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Posting fiction at Startwringfiction.wordpress.com

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I set up www.startwritingfiction.wordpress.com at the end of the Start Writing Fiction course from FutureLearn adn the OU in order that some 8-12 of us could share our writing. It very quickly worked out easier for us each to manage our own blogs so I find myself landed with 'startwritingfiction.' 

Here I get the same pleasure, feedback and community feel that can exist here. You get to know a few people well and respond to each other's work on a regular basis.

Connectivity should equal support, not just access to information. 

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What's it like doing a free online course that works?

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Edited by Jonathan Vernon, Monday, 9 Feb 2015, 08:24

In earlier posts I've likened the courses on FutureLearn (don't call them MOOCs) to a good hardback book. This misses a crucial element: the connectivity with other students (I prefer to call then participants). I would therefore say, looking for a few lines to explain the appeal to the ignorant, that it is like joining a book club: everyone has the same thing to talk about.

The current course that I love is "Exploring Filmmaking' - storytelling is universal, and that's what this is about. 'Boyhood' winning the BAFTA last night also reasserted the joy, pleasure and value of stories about our lives as they are without special effects, superheros, drugs or murder: Growing up is drama enough.

 

 

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What are MOOCs doing for learning?

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Edited by Jonathan Vernon, Monday, 17 Nov 2014, 08:24

MOOCs (Massive Open Online Courses) are new and FutureLearn, a wholly owned subsidiary of The OU is itself adapting as traditional institutions embrace e-learning, respond to feedback and results and improve.

MOOCs will be new for a decade.

E-learning like this is not a lecture series online, TV online, a book online, quiz or a tutorial online. Whilst this is invariably the starting place for 'ground based' educators, the academics working with instructional designers, not in isolation, need increasingly to begin with a blank sheet rather than looking at the physical assets of academics, books, lectures and papers around them.

What we are witnessing today is that transition from the Wright Brothers to the World War One fighter planes. We are seeing hints of the jets to come. We are a long way from drones. I use the analogy having just completed a wonderful three-week MOOC 'World War 1: Aviation Comes of Age'.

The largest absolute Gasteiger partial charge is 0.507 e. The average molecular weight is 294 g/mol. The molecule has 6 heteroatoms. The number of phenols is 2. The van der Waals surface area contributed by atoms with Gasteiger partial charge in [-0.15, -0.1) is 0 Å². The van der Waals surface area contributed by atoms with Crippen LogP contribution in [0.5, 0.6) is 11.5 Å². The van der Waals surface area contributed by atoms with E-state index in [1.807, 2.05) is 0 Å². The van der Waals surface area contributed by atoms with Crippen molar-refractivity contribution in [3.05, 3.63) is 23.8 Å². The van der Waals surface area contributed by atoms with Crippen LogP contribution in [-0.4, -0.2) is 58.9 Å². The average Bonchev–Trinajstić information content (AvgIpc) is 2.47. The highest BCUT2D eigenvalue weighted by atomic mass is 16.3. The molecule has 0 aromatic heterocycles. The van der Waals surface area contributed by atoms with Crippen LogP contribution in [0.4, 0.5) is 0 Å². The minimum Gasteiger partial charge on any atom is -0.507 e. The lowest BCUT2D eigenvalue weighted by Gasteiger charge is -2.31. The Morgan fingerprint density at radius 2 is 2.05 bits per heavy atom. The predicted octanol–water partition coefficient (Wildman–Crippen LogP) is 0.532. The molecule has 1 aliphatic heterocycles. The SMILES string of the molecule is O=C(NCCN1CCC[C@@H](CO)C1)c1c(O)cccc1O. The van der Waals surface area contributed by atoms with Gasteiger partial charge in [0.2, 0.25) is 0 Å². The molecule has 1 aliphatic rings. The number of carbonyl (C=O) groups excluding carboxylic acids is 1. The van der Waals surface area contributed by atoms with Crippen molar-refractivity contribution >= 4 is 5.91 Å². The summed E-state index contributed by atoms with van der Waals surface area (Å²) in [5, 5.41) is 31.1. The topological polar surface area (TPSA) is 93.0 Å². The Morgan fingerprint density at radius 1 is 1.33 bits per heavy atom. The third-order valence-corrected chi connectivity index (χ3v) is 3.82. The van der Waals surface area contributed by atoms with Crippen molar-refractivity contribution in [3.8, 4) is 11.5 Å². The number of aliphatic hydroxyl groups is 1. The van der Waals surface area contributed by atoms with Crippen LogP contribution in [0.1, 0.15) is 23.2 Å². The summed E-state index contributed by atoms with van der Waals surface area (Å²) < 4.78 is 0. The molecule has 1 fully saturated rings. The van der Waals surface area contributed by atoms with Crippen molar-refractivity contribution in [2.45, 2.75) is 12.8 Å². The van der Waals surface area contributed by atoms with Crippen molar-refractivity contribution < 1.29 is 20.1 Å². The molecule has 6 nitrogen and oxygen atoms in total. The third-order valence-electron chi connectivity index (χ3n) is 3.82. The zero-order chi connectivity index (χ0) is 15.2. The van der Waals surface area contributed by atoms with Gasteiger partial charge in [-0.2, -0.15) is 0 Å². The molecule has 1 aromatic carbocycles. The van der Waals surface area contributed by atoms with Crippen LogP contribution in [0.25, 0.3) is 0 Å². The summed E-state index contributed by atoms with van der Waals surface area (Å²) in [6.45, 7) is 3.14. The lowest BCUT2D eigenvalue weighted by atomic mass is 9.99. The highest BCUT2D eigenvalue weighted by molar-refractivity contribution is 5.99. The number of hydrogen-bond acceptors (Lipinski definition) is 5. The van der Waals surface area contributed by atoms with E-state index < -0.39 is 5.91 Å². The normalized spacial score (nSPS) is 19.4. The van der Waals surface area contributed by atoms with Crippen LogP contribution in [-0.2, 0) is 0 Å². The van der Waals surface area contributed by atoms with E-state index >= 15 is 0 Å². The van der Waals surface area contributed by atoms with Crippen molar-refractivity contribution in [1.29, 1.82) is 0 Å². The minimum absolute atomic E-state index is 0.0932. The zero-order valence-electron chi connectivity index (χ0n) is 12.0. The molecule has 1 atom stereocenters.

Innovations go through recognisable phases.

E-learning in the forms of MOOCs is still at the stage of 'early adoption' - rest-assured they will become commonplace, though surely with a different name. MOOCs can be a hybrid during a transitional phase so long as this is seen as the first step in many away from traditional approaches, embracing what works online.

Academics need to come out of their cupboard, come away of their studies and welcome into their midst those of us seeking to understand and to integrate the processes involved - that combination of learning and e-learning: how and why we learn and how then scale (massiveness), interactivity (digital) and connectivity (openness) changes things. In time, when the academics themselves have reached their status of 'doctor' and 'professor' through e-learning, when we can call all them 'digital scholars' rather than simply 'scholars', then we'll be able to look down from the clouds and smile at how much things have changed.

Think evolution not revolution.

Think how long it will take to see out the current generation of academics - thirty to fifty years?

Ultimately MOOCs are about a combination of sequential activities and 'interactivities', collaboration and connection.

Gilly Salmon coined the term 'e-tivities': sadly not in common usage, it nonetheless captures beautifully what is required for students to learn online - doing stuff, alone, with other students and with the academics.

Collaboration is a long held view of a kind of learning in 'communities of practice' most associated with the academics Lave and Wenger: how working together is a more effective for of constructed learning.

While 'connectivity', often associated with the academic George Siemens, is the new kid on the 'learning theories' block. Connectedness as a way of learning is dependent on a few things: the affordances of the platform to permit this with ease: if you have the opportunity compare current student messaging and blogging platforms at your institution with those at FutureLearn which has stripped back the unnecessary and concentrated on this 'connectivity'; the number and mix of participants: massive helps as a small percentage of a group will be the front runners and conversationalists with others benefiting from listening in, out of choice not pressure and the 'quality' of the participants in that they need to have both basic 'digital literacy' skills and reliable access based on their kit and connection.

Embrace the pace of change

A lean and smart organisation will tumble over itself, re-inventing and experimenting with ways things are done until clear methodologies present themselves for specific types of learning experience: 'head work' is different to' handiwork' - academic study is different from applied practice. Subjects freed from books and formal lectures, like the genii released from the bottle will, in the cloud, form into shapes that are most suited to their learners and what is being taught: blended and 'traditional' learning most certainly have their place.